The responsibility for protecting and promoting your product or company brand is often thought to be generally held by the Marketing Department. But in reality the Supply Chain organization has an enormous role to play as the Supply Chain can positively or negatively impact your brand in many significant and different ways. This was the case with Target.
One of the most pronounced examples of the role of the Supply Chain in serving and protecting your brand is found in the story of Target Canada. Faced with unprecedented plans for expansion in Canada Target had to close its entire operation only two years after beginning operations.
The performance of the Supply Chain was a central element leading to this massive failure and damage to the Target brand.
“The Last Days of Target”
In an article entitled “The Last Days of Target: The Untold Tale of Target Canada’s difficult birth, tough life and brutal death”, in Canadian Business magazine, the story of what happened to this well-known Brand is chronicled. The plans for expansion in to Canada were enormous and the timetable for rapidly entering the market was unprecedented.
I was in Retail at the time and the buzz in the Retail community was that the Target schedule for expansion was wildly ambitious at best and fatally flawed at worst. Everyone was watching to see what would happen.
As the company began opening stores it was common to go in to a store and see rows and rows of empty shelves. This was not a rare occurrence nor was it quickly resolved. This visual manifestation of issues in their Supply Chain was evident in every store, every where, week after week after week. “Customers soured on the brand when confronted with empty shelves”. Something was clearly wrong in their Supply Chain!
In the article “The Last Days of Target” it is stated that “At one point Target Canada had printed a weekly flyer in which nearly every single item featured on the front cover was out of stock”. WOW!
From first hand experience I knew that the Merchants and the Supply Chain team had as a Top Priority to make sure, proactively and in advance, that for any upcoming promotion that there was product available in stores and online. There were NO exceptions!
Looking from the outside in it was very apparent that something was seriously wrong with the Target Canada Supply Chain.
The article continues to discuss the various internal issues that Target Canada was dealing with.
Amongst them was their entire Product Data Management system, business process, organization, and change management work stream. There was no accuracy nor integrity in dozens of fields of data for thousands and thousands of skus. The result impacted every other downstream business process from placing purchase orders with suppliers to having accurate inventory visibility to sending fulfillment signals to their Distribution Centres to forecasting and replenishing store inventory levels.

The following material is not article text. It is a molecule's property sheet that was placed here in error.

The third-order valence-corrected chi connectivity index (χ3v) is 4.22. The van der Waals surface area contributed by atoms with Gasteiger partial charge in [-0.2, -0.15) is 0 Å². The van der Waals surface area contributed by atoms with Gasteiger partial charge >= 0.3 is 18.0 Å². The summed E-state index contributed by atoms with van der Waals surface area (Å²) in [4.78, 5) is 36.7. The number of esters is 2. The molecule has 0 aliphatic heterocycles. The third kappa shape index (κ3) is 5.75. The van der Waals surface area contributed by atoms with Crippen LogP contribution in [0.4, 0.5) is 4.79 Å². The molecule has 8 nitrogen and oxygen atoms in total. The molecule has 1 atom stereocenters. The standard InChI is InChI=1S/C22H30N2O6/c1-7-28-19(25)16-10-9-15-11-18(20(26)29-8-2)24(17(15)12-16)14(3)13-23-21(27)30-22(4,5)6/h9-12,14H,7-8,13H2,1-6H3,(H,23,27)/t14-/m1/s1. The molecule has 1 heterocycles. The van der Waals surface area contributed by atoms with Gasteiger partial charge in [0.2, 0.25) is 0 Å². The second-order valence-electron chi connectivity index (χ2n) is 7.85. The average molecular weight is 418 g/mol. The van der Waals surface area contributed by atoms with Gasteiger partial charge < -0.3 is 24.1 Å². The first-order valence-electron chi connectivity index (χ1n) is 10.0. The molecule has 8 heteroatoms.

They were implementing and integrating new systems across their entire enterprise. Having dealt with many system cutovers to new systems, including a Retail WMS installation, I knew that just doing one system install at a time was a huge task let alone installing multiple new systems at the same time.
It doesn’t take many minutes, hours or days of having a Retail system down for Customers, Executive and Peers to get anxious at the very least about what is going on in I/T and in the Supply Chain. Store shelves can start to empty out extremely quickly. And Online Customers will go to a competitor in a heartbeat.
Their Distribution Centres became completely bottlenecked as a result. With all of the data integrity, system, ordering, fulfillment and replenishment issues there was no way for the Distribution Centres to be able to quickly and efficiently receive goods, store them and subsequently fulfill and replenish orders to the stores.
On top of that inaccuracies in the scheduling and ordering process caused shipping dates from suppliers to be inaccurate and misaligned with the company merchandising calendar. As a result the Distribution Centres were forced to add offsite storage. This alone would have created a loss of control and visibility that would have been almost impossible to manage.
Within two years of starting operations Target Canada was forced to close their doors. The expansion had been a failure. And while there are many dimensions and dynamics contributing to the demise of the brand, the Supply Chain was a crucial element in their failure.
The Supply Chain Role in Brand Management
There are many aspects of the Supply Chain responsibility which can impact the Brand of a company. This can be said of many functions in an organization. But it is quite often that the Supply Chain is truly the engine that drives how a company operates. And if there are any problems with that engine they will almost immediately start affecting the efficient operation of the company which can lead to negative impacts to the company brand.
Be cognizant of that fact as Supply Chain leaders. What you do impacts your company’s brand. This includes daily interactions with your employees, your suppliers and your customers.
The Supply Chain can make or break your company’s brand and your own personal brand!